IT directors in the banking industry need to promote the business benefits of complying with a revised code on risk management, according to a leading industry expert.
The New Basel Capital Accord, dubbed Basel 2, aims to make banks' assessments of their loans and investments more sensitive to risk, while reflecting technological developments in global markets.
Banks that can show an advanced level of risk management should be able to reduce their capital and long-term costs.
The accord, which comes into force in 2006, has far-reaching implications for corporate IT systems. IT directors will have to link a maze of banking databases and reporting systems, update older applications and ensure information in systems is accurate.
Banks will also need to draw up a plan to manage new risk-management systems after they are installed.
Analysts estimate that global banks will have to spend between £20m and £100m to comply with the requirements of Basel 2.
Pierre Pourquery, principal for risk management, Europe at IBM, said IT directors need to convince heads of departments within their banks of the business benefits of compliance.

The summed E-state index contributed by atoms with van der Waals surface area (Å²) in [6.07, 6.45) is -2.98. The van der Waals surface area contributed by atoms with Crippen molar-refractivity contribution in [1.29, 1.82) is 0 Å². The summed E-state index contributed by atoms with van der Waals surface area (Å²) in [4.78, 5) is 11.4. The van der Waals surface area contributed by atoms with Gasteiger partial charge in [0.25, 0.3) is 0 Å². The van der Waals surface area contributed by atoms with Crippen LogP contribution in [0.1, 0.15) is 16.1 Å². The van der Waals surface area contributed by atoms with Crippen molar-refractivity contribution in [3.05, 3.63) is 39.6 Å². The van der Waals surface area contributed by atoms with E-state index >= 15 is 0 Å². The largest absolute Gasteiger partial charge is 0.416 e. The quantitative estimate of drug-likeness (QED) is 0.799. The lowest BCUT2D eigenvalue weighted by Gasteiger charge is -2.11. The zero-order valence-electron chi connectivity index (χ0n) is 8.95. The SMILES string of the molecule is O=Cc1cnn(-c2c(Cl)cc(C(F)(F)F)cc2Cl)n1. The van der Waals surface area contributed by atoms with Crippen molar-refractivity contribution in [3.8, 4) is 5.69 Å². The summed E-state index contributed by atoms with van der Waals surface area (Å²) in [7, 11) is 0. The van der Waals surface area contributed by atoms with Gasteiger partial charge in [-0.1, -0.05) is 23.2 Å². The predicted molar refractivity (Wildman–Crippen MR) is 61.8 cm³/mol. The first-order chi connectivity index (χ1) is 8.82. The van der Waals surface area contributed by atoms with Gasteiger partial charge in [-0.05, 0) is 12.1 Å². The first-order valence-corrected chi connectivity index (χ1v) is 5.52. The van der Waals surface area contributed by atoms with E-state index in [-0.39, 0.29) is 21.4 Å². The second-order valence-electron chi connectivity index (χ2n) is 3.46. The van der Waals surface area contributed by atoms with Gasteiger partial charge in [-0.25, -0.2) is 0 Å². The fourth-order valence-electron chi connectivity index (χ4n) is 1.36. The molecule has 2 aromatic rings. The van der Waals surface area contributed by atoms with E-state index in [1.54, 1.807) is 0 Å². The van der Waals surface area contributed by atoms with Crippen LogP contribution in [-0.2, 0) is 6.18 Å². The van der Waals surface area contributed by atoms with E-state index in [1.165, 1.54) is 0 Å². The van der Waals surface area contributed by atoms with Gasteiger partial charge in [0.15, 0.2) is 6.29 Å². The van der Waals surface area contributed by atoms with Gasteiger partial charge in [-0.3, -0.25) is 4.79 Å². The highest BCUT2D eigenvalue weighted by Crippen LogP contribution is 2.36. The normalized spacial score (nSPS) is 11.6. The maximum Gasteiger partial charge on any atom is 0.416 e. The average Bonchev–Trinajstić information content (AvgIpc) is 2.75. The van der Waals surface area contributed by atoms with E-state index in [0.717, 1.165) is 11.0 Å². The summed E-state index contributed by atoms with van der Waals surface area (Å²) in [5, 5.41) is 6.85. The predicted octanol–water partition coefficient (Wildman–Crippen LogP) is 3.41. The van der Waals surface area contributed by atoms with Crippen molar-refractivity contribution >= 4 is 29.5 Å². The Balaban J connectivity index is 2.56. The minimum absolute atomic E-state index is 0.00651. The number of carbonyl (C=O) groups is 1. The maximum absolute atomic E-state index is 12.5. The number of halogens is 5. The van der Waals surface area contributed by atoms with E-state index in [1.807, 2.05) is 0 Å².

"IT directors in the UK have to be much more business-aware," he said. "If they try to isolate themselves in an ivory tower they will suffer. [IT directors] need to draw up business cases to win over lines of business."
Although most financial firms will have to buy some new systems to comply with Basel 2, they should also look to adapt existing applications, Pourquery said.
What is Basel 2?
Basel 2 is a revised accord from the Swiss-based Bank for International Settlements, due to come into force in 2006. The code aims to help banks take a more advanced approach to risks such as loan defaults, and to encourage transparency. Banks have a choice of level to comply with, ranging from a standard framework to a more sophisticated approach.